18. Hamenskraal Magic Group – Via Rissik
19. Rand Rollers – Ujwala
20. Kid Ma Wrong Wrong with the S.D.V. Swing Band – Rock Phata 1500
21. The Beauty Queens – Kuyashisa
22. Spy Smasher – Evaton Malobola
23. Smokey Aces with Lilly Diamini – Noma Ungangishiya
24. Abahambi – Mahotella Park Station
25. Mr. Dube – Mr. Dube No. 5
26. Nobesutho and Gcaba Twins – Ibhande Lami


For more sounds in a similar vein seek out the Manhattan Brothers and Dark City Sisters compilations on Sterns as well as the Miriam Makeba and the Skylarks compilation on Teal/Gallo. Alternatively I suggest you search out the folowing mainly US vinyl releases via eBay or GEMM:


Anonymous said...

These are really special treasures. Thank you Jonathan for this ... ala Gwigwi Mrwebi, these deserve ... demand ... to be published again ... I realise the tremendous work this would require - copyrights etc .. but maybe someone out there can make it happen? chris a

gilhodges said...

Simply exquisite stuff! Thank you so much for sharing.

Anonymous said...

Wow, excellent collection!

Question for Jonathan: Were SA 78's from this period pressed on Vinyl or Shellac? The sound is very good.

Anonymous said...

John B:

Great question. Others with more knowledge than I could step in, but from what I know: worldwide people began to experiment with different types of coatings for 78s after WWII (or even during, when it may have been difficult to import shellac). These records are just as brittle as any 78, but many of them (not all) are coated with what seems to be vinyl, hence the robust sound.

I did, however, clean them up, perform mono mixdowns, and EQ them a bit.

dalston shopper said...

this is such a HUGE post!! Fantastic.

Anonymous said...

Truly a wonderful collection of music.

I feel lucky to have made it into the "strictly limited" window.

david said...

Fantastic stuff--thank you so much for posting! Matt- also there's a nice article in this past Sunday's NY Times about the Sterns Label and Tabu Ley--do check it out if you have a chance.

Anonymous said...

best collection of tracks i heard in a very long time! thanks jonathan.

bart from belgium.

Anonymous said...

I hope this is posted again some time! I think we all well trained by now to check this blog daily, but I kept receiving error messages when trying to download the file. Anyway, keep up the great work.

Anonymous said...

I was one of the lucky 106. Until now, I hadn't realised quite how lucky. Just getting time to listen through. What a truly fantastic collection. I'm entranced. and, as john b said, such incredible sound quality - hard to believe these are 78s.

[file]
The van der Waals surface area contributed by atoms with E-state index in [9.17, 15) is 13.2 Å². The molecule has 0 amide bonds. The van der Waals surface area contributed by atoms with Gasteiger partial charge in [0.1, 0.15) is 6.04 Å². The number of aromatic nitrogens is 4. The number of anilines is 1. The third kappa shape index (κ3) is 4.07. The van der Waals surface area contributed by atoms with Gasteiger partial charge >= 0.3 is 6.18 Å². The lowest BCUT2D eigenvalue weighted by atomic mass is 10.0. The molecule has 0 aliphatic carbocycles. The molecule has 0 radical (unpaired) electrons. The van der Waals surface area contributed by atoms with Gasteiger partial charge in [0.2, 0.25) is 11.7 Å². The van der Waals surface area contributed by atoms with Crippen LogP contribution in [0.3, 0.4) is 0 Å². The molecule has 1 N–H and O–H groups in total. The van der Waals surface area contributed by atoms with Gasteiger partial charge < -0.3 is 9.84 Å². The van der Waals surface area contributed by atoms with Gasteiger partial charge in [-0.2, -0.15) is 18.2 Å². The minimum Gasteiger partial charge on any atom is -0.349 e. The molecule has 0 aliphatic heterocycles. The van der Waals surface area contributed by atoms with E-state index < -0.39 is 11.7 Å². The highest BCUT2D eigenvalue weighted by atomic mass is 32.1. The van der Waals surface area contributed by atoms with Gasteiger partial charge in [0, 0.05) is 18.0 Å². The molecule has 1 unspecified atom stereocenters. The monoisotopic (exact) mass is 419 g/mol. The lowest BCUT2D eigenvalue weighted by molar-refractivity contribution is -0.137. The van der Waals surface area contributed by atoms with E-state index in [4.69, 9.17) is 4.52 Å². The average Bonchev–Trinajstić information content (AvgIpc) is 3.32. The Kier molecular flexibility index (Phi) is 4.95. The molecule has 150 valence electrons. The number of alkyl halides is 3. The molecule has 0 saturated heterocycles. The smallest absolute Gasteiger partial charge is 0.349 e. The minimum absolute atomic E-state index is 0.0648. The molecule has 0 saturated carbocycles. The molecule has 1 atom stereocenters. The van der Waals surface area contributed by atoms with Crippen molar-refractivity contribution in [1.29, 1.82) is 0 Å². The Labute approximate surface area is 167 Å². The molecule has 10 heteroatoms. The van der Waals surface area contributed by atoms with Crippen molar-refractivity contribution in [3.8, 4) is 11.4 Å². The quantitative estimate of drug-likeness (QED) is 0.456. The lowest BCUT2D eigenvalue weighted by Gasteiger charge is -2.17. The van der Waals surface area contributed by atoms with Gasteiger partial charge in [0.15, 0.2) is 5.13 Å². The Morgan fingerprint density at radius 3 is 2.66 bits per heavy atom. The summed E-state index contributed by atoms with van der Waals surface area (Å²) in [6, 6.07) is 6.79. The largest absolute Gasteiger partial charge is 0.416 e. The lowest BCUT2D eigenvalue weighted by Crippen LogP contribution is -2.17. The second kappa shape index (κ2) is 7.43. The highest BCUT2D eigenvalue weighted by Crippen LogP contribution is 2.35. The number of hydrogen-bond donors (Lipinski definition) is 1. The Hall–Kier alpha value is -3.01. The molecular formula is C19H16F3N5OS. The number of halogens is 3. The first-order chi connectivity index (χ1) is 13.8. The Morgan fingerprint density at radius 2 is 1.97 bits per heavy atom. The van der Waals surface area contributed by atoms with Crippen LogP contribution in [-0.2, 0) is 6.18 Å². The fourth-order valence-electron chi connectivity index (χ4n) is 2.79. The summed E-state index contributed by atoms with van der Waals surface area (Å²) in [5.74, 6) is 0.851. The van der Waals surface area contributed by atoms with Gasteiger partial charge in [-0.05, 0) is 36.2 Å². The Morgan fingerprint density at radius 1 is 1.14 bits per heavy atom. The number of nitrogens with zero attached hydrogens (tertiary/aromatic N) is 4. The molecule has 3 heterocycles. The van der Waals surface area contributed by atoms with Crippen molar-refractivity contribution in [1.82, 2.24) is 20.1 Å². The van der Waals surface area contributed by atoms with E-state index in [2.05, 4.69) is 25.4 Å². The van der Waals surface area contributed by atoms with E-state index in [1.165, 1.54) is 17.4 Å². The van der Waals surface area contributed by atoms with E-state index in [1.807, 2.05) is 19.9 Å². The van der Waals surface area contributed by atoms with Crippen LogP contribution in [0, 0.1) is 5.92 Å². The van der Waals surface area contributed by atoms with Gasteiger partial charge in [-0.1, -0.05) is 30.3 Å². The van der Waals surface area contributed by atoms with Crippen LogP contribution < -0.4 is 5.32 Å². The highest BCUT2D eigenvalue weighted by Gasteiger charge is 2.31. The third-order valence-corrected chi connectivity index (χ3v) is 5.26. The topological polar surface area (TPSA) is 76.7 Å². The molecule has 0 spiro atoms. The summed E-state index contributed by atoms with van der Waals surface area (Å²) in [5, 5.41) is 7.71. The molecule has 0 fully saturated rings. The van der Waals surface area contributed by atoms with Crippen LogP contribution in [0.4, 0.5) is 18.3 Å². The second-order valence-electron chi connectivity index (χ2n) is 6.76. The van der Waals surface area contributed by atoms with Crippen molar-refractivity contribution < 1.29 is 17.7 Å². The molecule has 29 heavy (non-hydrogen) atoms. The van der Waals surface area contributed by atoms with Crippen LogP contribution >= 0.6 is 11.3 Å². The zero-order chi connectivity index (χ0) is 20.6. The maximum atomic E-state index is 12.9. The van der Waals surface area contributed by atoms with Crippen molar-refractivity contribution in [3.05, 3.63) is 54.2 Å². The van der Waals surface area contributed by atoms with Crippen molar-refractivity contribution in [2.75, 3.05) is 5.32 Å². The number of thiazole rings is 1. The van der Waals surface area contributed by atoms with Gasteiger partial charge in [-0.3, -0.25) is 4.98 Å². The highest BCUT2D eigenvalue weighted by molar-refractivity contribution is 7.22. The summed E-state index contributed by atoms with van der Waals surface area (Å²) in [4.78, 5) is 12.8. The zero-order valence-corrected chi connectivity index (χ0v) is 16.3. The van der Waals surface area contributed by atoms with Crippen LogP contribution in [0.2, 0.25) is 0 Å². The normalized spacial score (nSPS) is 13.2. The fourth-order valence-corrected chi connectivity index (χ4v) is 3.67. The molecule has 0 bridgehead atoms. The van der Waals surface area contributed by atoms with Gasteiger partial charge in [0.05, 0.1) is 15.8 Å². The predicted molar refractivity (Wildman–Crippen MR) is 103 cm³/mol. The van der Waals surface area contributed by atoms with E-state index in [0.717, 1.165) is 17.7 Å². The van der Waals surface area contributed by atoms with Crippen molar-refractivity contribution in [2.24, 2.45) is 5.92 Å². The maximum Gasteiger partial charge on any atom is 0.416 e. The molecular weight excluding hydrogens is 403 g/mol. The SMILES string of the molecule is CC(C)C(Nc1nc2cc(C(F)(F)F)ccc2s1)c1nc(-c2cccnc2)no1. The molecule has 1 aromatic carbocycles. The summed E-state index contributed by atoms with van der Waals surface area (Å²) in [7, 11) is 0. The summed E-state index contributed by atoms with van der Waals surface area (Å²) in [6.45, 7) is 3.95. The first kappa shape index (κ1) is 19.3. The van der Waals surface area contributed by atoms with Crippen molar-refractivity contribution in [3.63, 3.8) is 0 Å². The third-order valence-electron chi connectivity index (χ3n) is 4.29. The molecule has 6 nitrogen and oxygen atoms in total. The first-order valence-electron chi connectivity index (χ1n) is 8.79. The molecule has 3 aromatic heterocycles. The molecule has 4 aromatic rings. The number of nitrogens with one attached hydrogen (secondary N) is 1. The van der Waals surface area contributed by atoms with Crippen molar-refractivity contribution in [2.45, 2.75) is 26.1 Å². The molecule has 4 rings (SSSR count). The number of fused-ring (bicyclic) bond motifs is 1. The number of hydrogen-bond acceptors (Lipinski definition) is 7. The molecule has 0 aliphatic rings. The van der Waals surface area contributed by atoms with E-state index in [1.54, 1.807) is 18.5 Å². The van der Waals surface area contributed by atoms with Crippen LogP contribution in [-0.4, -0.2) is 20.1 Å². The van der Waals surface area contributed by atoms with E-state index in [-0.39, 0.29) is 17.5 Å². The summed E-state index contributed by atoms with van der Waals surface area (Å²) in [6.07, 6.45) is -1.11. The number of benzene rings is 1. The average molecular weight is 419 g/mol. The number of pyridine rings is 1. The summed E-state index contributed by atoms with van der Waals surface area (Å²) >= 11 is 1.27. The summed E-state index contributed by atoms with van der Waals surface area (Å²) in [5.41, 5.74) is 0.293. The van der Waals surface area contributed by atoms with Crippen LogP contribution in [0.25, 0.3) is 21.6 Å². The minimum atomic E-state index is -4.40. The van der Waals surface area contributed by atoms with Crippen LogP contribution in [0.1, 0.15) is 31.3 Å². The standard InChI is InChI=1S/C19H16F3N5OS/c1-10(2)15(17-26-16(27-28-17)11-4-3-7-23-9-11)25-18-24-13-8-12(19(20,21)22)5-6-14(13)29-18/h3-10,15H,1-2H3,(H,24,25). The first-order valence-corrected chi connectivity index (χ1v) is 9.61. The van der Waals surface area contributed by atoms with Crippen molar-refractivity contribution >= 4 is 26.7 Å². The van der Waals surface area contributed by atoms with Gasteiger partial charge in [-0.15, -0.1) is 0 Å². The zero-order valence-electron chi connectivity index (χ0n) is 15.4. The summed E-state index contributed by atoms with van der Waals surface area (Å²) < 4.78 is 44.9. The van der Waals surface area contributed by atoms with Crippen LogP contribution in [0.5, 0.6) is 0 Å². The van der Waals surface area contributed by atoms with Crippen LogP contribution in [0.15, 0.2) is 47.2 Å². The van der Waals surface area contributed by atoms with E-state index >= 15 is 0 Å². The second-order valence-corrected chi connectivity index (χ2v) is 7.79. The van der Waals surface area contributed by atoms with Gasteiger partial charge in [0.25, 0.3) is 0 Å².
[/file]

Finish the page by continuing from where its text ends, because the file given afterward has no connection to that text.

Bound to be the soundtrack of my summer (assuming we get one...)

Thanks SO much Jonathan.

Anonymous said...

oh I missed it! Please bring it back. Please?

Anonymous said...

Any friends kind enough to share this amazing mix with me?
I'm: africa932003@netscape.net
I'll ask my ancestors to send prayers to yours in advance!

spinning in air said...

I'm only just getting to hear this and wanted to thank both Jonathan and Matt for a fantastic comp.

Jonathan, what audio editing software do you use?

Anonymous said...

is there any reason for such a limited post? there's no legitimate route to acquire this music so why make it impossible for people that're away from the computer for a couple of days? i don't understand what you're achieving

Anonymous said...

Is there a possibility of a repost?

Thank You

Anonymous said...

Oh no! I missed another gem!

Darn it I am gonna just make this blog my homepage so I never miss another update...

Anonymous said...

I'm sorry so many of you missed it. Some people were bound to be disappointed. Regarding the limits neither Jonathan or I have clearance to issue these works and the limits are set in order to both promote and preserve a possible commercial issue in the future. Both Jonathan and myself are in touch with possible commercial options that provide a legitimate pay-back to the owners of the works. Uncontrolled distribution is not an option at the moment. All respect to Jonathan for agreeing to the limited release in the first place. Matt

emile63 said...

"78 Special" - begging for a re-up on this posting- will mean a lot to hear music again that was a major part of my childhood

jdogg said...

Please re-up. This is impossible to get in the US, and would mean so much to me.

grooVemonzter said...
This comment has been removed by the author.
grooVemonzter said...

Hi Matt, If there is ever a commercial release of this amazing set of music please let me know. I will be first in line with cash in hand. Thanks ~ Cole

Alkis Giamalis said...

A fan of southafrican music, and also a desparate pal who was not one of the 106 lucky people, BEGS YOU to repost this.

matt said...

SORRY but due to commercial reissues underway these tracks can no longer be shared via the internet.

Andy said...

Do you know the year each track was released?

matt said...

Andy, I've asked the owner of the records to give us some feedback on dates.